In anticipation of the 2020 Investec Cape Town Art Fair (ICTAF), The Art Momentum spoke with the curators of the fairs’ Tomorrows/Today section; Nkule Mabaso (Curator, Michaelis Galleries, Cape Town) and Luigi Fassi (Artistic Director, MAN-Contemporary Art Museum, Nuoro, Italy), both of whom have extensive experience as curators and are known for embracing a collaborative curatorial approach.
Tomorrows/Today, a special segment of the ICTAF, coalesces a selection of solo presentations by emerging artists across the globe. Over the past five years, the segment has grown to become a highly-anticipated component of the fair. Past iterations have positioned Tomorrows/Today as a section that acknowledges emerging artists; artists who have previously gone unrecognised and those who are at the early stages of their careers. Although this is still the case, Mabaso and Fassi explain that what makes an artist emerging is fluid, situational, and doesn’t take on fixed or anchored definitions.
This year’s selection includes artists whose artistic expressions are highly advanced, innovative, and experimental, but most importantly they critically engage personal, social, and political concerns and have strong ties to the African continent. Although there is no thematic thread pulling the selected artists towards each other, the curatorial structure is based on artists whose practices excavate critical questions, interesting propositions, and profound reflections, particularly those that engage with the African continent. The notion of “African roots” is an important starting point in the selection process, however the curators are careful not to fixate on unalterable ideas of Africa. Mabaso explains that Africa can be thought of as embodied in the artist and can also present in an artists’ relationship with the continent through a historical connection. Fassi elaborates, “Our aim was to stick to the African roots of the section but at the same time extend the understanding of that by including galleries and artists that are close to an African identity even without being directly from Africa,” he says. “I think at this stage it is key for Tomorrows/Today to embrace diversity and keep expanding its research scope. As curators, we wanted to embrace a larger focus, one able to include artists from Europe, North America, and the Middle East.”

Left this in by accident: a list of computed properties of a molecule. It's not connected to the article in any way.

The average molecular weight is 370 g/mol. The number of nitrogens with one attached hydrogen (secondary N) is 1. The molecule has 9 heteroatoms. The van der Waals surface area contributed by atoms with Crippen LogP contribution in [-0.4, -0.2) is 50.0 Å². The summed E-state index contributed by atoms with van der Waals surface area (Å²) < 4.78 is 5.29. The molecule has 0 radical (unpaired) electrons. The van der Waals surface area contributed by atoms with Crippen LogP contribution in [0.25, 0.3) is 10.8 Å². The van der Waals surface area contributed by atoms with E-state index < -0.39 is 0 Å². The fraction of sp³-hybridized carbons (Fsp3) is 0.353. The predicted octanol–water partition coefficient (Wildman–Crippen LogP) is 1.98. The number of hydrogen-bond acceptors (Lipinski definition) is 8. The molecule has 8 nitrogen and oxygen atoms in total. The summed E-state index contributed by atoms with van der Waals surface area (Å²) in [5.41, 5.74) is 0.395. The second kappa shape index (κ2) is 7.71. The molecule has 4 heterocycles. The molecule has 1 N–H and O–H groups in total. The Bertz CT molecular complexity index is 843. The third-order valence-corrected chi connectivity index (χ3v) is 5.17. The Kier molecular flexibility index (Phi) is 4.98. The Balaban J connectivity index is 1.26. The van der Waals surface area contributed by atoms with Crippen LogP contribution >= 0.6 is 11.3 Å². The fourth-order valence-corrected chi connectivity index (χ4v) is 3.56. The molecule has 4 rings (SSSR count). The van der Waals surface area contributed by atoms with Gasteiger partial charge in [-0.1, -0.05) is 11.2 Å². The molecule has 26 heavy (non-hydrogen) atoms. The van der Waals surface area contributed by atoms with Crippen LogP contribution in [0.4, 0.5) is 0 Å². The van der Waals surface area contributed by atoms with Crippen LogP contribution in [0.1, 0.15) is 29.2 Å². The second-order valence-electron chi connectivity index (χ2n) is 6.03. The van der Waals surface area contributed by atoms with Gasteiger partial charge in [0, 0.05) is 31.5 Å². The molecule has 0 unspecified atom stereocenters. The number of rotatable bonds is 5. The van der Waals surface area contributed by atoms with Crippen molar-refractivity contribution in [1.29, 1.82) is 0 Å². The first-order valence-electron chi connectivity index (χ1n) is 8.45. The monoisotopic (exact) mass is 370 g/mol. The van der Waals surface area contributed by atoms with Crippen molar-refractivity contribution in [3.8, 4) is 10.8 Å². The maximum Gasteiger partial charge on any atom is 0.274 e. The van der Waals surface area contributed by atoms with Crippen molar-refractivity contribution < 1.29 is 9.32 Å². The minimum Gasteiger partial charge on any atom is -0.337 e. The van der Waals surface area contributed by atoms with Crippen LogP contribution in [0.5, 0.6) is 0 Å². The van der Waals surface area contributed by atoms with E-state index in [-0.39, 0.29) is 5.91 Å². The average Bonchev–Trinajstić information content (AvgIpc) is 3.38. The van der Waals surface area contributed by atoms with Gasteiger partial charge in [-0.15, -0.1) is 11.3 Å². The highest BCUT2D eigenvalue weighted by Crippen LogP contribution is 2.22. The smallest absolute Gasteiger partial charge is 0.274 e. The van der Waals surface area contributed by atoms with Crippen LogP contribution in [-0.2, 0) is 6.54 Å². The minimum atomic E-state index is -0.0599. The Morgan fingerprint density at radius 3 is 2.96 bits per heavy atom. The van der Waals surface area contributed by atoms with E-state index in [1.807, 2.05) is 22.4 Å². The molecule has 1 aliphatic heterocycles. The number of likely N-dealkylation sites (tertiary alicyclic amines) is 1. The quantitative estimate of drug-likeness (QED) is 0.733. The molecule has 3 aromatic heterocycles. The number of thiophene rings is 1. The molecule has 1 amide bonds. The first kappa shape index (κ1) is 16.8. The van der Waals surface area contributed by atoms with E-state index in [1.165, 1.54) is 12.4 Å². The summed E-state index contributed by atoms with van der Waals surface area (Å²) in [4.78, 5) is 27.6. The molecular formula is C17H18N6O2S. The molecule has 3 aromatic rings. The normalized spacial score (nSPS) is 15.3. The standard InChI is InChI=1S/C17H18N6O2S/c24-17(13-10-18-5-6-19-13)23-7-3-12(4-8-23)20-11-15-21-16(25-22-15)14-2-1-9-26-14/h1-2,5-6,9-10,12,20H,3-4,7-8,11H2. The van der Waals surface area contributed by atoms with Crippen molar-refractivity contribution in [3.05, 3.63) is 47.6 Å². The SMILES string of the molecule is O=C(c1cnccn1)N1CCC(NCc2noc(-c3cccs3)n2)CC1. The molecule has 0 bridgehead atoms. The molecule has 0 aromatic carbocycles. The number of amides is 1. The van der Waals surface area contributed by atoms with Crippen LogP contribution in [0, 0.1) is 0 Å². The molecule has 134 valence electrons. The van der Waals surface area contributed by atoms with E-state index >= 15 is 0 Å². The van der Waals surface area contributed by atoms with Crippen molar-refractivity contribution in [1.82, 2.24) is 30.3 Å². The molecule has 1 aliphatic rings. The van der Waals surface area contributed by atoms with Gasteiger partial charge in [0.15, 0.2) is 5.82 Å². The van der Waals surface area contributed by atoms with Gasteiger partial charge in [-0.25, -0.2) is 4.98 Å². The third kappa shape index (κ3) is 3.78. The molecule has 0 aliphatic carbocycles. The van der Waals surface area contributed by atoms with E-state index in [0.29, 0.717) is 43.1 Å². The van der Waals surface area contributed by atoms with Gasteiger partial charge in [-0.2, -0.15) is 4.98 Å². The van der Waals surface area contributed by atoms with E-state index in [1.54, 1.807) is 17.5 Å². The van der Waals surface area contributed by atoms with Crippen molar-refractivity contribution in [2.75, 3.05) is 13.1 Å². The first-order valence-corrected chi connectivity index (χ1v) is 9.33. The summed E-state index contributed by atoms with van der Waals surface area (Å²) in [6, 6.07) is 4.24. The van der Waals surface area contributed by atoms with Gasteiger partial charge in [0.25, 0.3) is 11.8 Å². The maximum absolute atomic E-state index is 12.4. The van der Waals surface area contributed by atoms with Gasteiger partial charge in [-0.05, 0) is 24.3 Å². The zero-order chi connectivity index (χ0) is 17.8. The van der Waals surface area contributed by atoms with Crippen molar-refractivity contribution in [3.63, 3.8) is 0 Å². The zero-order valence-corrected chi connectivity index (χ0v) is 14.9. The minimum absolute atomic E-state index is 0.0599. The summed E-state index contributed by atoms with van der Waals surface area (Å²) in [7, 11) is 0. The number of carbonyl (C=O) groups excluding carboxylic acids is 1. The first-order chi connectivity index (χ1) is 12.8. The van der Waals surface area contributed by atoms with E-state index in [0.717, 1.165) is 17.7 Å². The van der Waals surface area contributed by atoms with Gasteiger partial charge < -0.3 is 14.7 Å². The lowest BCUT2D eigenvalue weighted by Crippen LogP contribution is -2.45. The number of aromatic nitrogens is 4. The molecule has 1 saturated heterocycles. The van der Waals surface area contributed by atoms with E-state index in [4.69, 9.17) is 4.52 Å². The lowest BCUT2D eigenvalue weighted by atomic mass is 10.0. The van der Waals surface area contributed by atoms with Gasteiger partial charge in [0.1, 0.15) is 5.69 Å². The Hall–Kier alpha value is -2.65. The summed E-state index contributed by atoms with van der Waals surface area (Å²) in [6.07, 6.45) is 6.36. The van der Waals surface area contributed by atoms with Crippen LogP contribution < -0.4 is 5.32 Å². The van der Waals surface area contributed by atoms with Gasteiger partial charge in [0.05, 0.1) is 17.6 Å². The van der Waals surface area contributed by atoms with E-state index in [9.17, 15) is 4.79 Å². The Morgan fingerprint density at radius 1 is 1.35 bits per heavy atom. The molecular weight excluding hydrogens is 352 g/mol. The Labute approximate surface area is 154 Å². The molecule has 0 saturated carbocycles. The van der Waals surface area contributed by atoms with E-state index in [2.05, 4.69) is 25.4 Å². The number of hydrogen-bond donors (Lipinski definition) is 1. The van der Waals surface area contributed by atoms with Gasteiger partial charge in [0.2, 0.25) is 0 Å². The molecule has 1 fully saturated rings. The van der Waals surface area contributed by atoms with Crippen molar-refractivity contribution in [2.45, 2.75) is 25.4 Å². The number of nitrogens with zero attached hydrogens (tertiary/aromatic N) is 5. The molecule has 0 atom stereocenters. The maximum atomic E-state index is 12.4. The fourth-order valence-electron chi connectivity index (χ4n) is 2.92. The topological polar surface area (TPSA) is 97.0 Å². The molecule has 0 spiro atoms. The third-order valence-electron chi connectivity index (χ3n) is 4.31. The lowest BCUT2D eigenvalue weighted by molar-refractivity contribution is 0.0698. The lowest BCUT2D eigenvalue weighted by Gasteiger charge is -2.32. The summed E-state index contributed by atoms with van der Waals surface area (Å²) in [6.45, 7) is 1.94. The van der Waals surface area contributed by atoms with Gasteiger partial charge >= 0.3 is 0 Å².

Art fairs remain complex and contested spaces with different stakeholders whose ideas regarding “fair agendas” may be on opposing ends. A key challenge for curators within art fairs is the complexity of balancing commercial interests with work that critically engages history and discourse. Mabaso notes that fairs are a crucial element of the art business and, in this context, curators work within the constraints of the model to embody the full scope of the fair while presenting interesting dialogue. Tomorrows/Today functions as a platform of ideas, stimulating encounters, and thought-provoking art.
The fifth iteration includes artists whose work spans across various mediums – photography, painting, sculptural installation – and content; dealing with architecture, landscape identity, memory, and power, among other concepts. The full list includes Danica Lundy (Canada), Amanda Mushate (Zimbabwe), François-Xavier Gbré (France), Andy Robert (Haiti), Fathi Hassan (Egypt), Ernesto Shikhani (Mozambique), Nnenna Okore (Nigeria), Gregory Olympio (Togo), Bonolo Kavula (South Africa), and Isabelle Grobler (South Africa).
An article by Nkgopoleng Moloi
Featured Image : François-Xavier Gbré, “Eko Atlantic #1”, Lagos, Nigeria, 2014. Pigment print on fine art paper, 100 x 150 cm. Courtesy Galerie Cécile Fakhoury (Abidjan, Dakar, Paris).
This article was written for The Art Momentum | Cape Town Art Fair Artpaper 2020.
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